The word “get” means “to receive or come to have possession, use, or enjoyment of.” It also means “to cause to be in one’s possession or succeed in having available for one’s use or enjoyment; obtain; acquire.”
Some people insist that the expression “I have got” or “I’ve got” should never be used. They believe that one should write “I have.” They’re wrong. From the definitions, we can see that “get” means “to obtain” or “to acquire.”
The word “got” is the past participle of the verb “get.” (The word “gotten” is also used.) Thus, one can form the present-perfect tense of “get” and write “I have got” or the contraction “I’ve got.”
With all undue respect to the milk industry, “Got milk?” makes absolutely no sense. The word got is the past tense of get. In English, you typically don’t form questions by using the past tense of a verb: “Wrote book?” The milk industry is trying to say, “Do you have any milk? No? Well, go to the store and buy some.” That’s what “got milk?” means.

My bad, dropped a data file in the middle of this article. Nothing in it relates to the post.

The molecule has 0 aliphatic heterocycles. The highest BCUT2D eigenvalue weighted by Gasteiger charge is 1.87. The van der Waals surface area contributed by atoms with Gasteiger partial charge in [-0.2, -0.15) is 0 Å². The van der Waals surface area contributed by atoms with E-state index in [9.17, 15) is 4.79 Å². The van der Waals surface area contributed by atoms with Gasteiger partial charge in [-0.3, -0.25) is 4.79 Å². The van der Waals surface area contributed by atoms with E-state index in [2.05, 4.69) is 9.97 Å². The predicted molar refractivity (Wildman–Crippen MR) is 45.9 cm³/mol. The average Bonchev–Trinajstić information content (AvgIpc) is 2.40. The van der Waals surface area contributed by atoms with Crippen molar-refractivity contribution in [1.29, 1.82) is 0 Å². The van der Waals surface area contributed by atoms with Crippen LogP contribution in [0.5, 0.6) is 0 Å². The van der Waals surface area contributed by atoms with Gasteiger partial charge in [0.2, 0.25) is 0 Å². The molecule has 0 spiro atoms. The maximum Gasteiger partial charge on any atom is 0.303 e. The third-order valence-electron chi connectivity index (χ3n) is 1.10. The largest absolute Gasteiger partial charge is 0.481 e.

The use of “I’ve got” is perfectly acceptable, however.
In the words of Bryan Garner:
Get is good English. Yet many writers want to avoid it because they consider it too informal; they prefer obtain or procure. The same tendency is at work here that leads some writers to shun before in favor of prior to, later in favor of subsequent to, and the like. But confident, relaxed writers use the word get quite naturally …. Garner, Oxford, p. 161.